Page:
Testing association and linkage using affected-sib-parent study designs
Article first published online: 24 AUG 2005
© 2005 Wiley-Liss, Inc.
Volume 29, Issue 3, pages 225–233, November 2005
How to Cite
Millstein, J., Siegmund, K. D., Conti, D. V. and Gauderman, W. J. (2005), Testing association and linkage using affected-sib-parent study designs. Genet. Epidemiol., 29: 225–233. doi: 10.1002/gepi.20091
- Issue published online: 18 OCT 2005
- Article first published online: 24 AUG 2005
- Manuscript Accepted: 6 JUL 2005
- Manuscript Received: 5 APR 2005
- National Institute of Environmental Health Sciences. Grant Number: ES10421 and 5P30-ES07048
- National Cancer Institute. Grant Number: CA52862
- Institute of General Medicine. Grant Number: GM58897
- linkage disequilibrium;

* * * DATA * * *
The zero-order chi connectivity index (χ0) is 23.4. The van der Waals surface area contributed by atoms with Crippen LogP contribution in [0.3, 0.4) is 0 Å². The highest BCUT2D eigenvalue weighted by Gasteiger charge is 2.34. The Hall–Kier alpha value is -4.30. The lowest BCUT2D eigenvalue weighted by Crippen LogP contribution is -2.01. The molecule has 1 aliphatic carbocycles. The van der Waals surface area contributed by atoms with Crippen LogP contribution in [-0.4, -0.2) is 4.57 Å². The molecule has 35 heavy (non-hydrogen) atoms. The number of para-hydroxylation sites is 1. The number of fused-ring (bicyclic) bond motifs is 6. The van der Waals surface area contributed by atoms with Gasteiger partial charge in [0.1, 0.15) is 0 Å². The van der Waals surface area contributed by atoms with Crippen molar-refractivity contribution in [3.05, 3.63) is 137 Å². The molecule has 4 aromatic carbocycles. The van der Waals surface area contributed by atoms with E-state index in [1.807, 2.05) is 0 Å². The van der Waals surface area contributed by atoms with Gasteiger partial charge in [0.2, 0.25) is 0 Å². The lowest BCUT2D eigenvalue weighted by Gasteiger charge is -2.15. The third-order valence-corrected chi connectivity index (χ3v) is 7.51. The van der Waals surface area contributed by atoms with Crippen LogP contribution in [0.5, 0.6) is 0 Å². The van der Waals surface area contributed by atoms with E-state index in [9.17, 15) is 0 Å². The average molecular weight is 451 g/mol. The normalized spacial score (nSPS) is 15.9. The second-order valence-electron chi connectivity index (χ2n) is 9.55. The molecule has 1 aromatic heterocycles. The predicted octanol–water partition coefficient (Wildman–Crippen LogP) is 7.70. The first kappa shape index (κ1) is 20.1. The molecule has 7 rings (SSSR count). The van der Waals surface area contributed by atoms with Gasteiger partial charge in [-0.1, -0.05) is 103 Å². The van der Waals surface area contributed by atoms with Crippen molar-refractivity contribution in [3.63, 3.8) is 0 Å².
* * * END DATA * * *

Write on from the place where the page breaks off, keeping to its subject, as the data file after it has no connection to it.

We have developed a method for jointly testing linkage and association using data from affected sib pairs and their parents. We specify a conditional logistic regression model with two covariates, one that quantifies association (either direct association or indirect association via linkage disequilibrium), and a second that quantifies linkage. The latter covariate is computed based on expected identity-by-descend (ibd) sharing of marker alleles between siblings. In addition to a joint test of linkage and association, our general framework can be used to obtain a linkage test comparable to the mean test (Blackwelder and Elston  Genet. Epidemiol. 2:85–97), and an association test comparable to the Family-Based Association Test (FBAT; Rabinowitz and Laird  Hum. Hered. 50:211–223). We present simulation results demonstrating that our joint test can be more powerful than some standard tests of linkage or association. For example, with a relative risk of 2.7 per variant allele at a disease locus, the estimated power to detect a nearby marker with a modest level of LD was 58.1% by the mean test (linkage only), 69.8% by FBAT, and 82.5% by our joint test of linkage and association. Our model can also be used to obtain tests of linkage conditional on association and association conditional on linkage, which can be helpful in fine mapping. Genet. Epidemiol. © 2005 Wiley-Liss, Inc.